CMO event 11“There’s no time to waste” was the key message from the CMO seminar on serialization in London on Wednesday 30 March as more than 70 delegates from the pharmaceutical industry joined top-level discussions on serialization, with just 3 years until the EU Falsified Medicines Directive (FMD) comes into force.

The seminar, jointly organized by Optel Vision, TraceLink and Be4ward, aimed to equip CMOs with first-hand knowledge of proactive serialization strategies that can be applied to their own track and trace programmes.

In his session covering onboarding a CMO network, TraceLink director CDMO/3PL business Graham Clark highlighted that Europe should look to what is happening in the US right now as a warning of what could happen here if CMOs do not start implementing a serialization strategy now.

“My biggest message to Europe is this: the US is not going to be ready for the November 2017 deadline because a significant proportion of manufacturers did not plan ahead sufficiently. As a result, they are trying to implement solutions at the last minute, which is putting further strain on already overstretched resources. Europe can take advantage of the time still left to get ready for the FMD – but you will need all the time you have,” Mr Clark said.

Research conducted by TraceLink pinpointed the average time to integrate serialization into a production line is 13 months, but even then, it is typically a further nine months before full production is achieved because requirements for each pharmaceutical company or customer will be different.

“The CMO business model does not typically support investment ahead of the curve, which could leave organizations in a difficult position as the deadline looms: it takes time to find the right partners, implement a strategy and then troubleshoot teething problems. But If you do not implement serialization then you won’t shift product – it’s as simple as that,” Mr Clark said.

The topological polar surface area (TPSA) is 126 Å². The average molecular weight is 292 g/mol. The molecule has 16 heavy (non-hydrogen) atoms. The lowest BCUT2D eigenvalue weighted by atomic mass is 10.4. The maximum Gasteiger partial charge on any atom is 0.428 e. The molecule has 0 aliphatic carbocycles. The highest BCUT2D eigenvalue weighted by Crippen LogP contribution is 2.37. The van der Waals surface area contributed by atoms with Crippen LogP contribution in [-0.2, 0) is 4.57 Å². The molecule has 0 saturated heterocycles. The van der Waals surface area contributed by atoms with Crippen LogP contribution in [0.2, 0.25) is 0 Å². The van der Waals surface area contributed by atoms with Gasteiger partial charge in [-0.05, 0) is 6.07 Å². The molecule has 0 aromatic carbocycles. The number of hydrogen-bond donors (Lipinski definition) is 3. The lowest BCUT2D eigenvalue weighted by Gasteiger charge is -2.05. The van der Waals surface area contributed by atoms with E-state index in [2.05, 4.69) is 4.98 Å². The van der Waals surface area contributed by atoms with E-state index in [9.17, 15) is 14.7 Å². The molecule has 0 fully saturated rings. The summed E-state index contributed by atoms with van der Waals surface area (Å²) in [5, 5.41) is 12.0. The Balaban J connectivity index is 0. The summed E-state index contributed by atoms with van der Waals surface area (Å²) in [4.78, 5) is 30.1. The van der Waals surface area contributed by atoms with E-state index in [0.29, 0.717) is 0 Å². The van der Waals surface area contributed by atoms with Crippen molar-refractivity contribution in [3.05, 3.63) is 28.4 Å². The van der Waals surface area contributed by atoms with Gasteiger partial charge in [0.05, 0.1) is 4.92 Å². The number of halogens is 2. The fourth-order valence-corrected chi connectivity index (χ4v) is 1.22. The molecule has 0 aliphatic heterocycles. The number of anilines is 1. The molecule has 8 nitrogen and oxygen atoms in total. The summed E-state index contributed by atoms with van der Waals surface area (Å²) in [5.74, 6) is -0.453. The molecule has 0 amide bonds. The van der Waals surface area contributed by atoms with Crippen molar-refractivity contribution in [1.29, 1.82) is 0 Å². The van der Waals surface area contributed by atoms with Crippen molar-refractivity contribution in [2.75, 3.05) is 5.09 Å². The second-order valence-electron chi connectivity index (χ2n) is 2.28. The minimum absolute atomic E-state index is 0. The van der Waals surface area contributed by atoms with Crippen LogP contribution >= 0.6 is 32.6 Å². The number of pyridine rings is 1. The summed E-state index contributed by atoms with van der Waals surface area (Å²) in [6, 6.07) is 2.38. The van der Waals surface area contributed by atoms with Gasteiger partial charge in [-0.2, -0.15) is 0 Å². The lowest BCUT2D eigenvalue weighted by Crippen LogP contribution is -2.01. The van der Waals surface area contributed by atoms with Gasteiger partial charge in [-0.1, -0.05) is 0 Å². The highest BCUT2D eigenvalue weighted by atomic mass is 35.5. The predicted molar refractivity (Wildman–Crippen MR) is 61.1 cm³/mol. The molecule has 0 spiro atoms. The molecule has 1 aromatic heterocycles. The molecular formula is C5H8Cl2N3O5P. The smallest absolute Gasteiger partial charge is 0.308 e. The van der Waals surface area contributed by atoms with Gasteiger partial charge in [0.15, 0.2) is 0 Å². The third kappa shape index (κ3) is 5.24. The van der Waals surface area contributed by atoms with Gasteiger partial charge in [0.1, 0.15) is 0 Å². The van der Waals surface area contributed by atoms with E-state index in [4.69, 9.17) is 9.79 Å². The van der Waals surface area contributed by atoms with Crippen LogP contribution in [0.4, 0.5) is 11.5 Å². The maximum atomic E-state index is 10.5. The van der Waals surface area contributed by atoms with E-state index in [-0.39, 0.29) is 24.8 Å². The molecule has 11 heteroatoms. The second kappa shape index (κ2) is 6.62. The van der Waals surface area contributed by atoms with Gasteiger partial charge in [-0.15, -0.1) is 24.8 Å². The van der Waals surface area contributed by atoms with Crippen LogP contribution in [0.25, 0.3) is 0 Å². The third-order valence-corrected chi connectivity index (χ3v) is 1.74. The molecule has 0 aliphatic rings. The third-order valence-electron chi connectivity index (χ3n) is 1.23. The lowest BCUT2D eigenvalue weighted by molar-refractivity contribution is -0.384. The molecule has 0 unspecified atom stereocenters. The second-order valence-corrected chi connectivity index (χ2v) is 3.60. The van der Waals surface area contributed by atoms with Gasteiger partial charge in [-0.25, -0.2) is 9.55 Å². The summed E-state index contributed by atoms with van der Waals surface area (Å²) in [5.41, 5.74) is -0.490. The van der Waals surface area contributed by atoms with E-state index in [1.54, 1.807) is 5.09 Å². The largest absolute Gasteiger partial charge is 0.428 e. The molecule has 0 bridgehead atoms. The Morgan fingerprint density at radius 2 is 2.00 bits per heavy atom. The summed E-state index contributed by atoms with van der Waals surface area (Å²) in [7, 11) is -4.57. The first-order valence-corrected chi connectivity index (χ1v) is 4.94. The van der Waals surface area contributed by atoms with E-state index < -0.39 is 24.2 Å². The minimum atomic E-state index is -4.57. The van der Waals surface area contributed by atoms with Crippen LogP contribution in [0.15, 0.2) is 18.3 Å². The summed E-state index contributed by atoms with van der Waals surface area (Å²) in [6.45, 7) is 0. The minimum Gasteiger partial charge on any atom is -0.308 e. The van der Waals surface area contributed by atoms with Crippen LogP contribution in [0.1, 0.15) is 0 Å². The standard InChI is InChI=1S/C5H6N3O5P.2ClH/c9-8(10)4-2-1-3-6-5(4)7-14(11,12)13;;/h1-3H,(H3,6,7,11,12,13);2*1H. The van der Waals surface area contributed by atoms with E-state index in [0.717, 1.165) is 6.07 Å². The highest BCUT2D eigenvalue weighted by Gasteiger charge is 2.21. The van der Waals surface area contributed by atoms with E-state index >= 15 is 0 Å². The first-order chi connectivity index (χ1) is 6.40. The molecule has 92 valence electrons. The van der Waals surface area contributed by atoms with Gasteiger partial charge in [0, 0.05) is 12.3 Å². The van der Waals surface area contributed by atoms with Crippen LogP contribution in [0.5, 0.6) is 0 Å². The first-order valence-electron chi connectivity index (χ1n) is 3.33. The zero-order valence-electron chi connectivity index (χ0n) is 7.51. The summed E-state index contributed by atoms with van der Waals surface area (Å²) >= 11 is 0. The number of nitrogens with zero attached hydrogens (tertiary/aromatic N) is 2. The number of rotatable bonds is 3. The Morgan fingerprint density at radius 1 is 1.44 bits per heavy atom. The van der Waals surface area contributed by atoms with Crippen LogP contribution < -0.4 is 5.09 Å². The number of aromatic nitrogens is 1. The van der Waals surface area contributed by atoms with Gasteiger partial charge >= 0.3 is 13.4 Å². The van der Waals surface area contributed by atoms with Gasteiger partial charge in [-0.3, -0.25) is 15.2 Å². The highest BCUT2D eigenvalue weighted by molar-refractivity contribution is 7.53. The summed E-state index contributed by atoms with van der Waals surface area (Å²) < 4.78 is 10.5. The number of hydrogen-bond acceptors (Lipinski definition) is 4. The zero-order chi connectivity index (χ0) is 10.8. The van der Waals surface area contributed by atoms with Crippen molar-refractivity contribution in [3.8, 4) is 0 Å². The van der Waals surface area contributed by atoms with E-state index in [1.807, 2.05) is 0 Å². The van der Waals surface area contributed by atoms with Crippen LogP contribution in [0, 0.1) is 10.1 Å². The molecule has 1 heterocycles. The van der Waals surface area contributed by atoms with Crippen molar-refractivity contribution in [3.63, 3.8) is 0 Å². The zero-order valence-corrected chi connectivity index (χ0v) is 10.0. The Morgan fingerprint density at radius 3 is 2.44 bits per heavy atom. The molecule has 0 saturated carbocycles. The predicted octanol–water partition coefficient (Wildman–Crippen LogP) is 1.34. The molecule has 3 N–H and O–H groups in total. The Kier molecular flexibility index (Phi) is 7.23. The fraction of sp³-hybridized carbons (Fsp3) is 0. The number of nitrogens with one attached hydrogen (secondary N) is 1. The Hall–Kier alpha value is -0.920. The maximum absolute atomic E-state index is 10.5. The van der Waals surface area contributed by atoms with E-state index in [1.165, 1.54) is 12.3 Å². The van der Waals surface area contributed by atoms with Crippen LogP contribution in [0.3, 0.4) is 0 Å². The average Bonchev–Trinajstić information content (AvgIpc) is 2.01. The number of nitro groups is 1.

Optel Vision track and trace solution manager Michel Bullen supported the push for CMOs to be more proactive: “CMOs need to throw the ball first, this means advising customers on how and what the best serialization solution for them would be,” he said.

Mr Bullen also made the case for implementing a strategy that takes into account aggregation alongside serialization. Comparative research conducted by Optel Vision has highlighted that implementing both capabilities at the same time could save CMOs money and time in the long run.

“Although not mandatory, aggregation is actually implicit in the EU FMD for any manufacturer exporting outside the EU. In this case you will need to open every single case and scan out, or decommission, every single item. So if we’re talking about 48 items per box, 100 items per case, and you have to scan out every single one then close it again and put it back on the pallet — you would only do that action once,” Mr Bullen said. “This is why it would be preferable to scan out just the pallet to retrieve the data for each individual item in the pallet. That’s why implicitly you’ll need to have aggregation.”

In his session about developing a serialization strategy, Vice President of Be4ward Stephen McIndoe highlighted serialization is about more than just technology, and involves complete change management. “It’s about all parts of an organization coming together, as serialization will affect everyone who handles the product in the supply chain, and if you don’t serialize or get your serialization right then you can’t sell your products.”

Mr McIndoe also identified the top ten 10 tips for developing a serialization strategy: